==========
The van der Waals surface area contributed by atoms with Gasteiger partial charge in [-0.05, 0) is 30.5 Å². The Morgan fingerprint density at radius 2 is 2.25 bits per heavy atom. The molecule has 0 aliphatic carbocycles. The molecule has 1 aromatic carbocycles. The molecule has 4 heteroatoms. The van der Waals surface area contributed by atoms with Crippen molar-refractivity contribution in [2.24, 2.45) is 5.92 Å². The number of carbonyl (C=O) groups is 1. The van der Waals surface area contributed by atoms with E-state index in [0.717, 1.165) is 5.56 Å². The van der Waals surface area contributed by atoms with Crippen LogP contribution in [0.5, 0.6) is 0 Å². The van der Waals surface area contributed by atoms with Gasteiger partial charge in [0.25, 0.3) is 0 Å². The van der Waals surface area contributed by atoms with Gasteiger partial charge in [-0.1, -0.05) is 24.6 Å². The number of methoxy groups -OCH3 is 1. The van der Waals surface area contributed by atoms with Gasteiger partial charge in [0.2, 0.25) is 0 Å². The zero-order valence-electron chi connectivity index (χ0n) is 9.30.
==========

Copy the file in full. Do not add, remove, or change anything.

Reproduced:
The van der Waals surface area contributed by atoms with Gasteiger partial charge in [-0.05, 0) is 30.5 Å². The Morgan fingerprint density at radius 2 is 2.25 bits per heavy atom. The molecule has 0 aliphatic carbocycles. The molecule has 1 aromatic carbocycles. The molecule has 4 heteroatoms. The van der Waals surface area contributed by atoms with Crippen molar-refractivity contribution in [2.24, 2.45) is 5.92 Å². The number of carbonyl (C=O) groups is 1. The van der Waals surface area contributed by atoms with E-state index in [0.717, 1.165) is 5.56 Å². The van der Waals surface area contributed by atoms with Crippen LogP contribution in [0.5, 0.6) is 0 Å². The van der Waals surface area contributed by atoms with Gasteiger partial charge in [0.25, 0.3) is 0 Å². The van der Waals surface area contributed by atoms with Gasteiger partial charge in [-0.1, -0.05) is 24.6 Å². The number of methoxy groups -OCH3 is 1. The van der Waals surface area contributed by atoms with Gasteiger partial charge in [0.2, 0.25) is 0 Å². The zero-order valence-electron chi connectivity index (χ0n) is 9.30.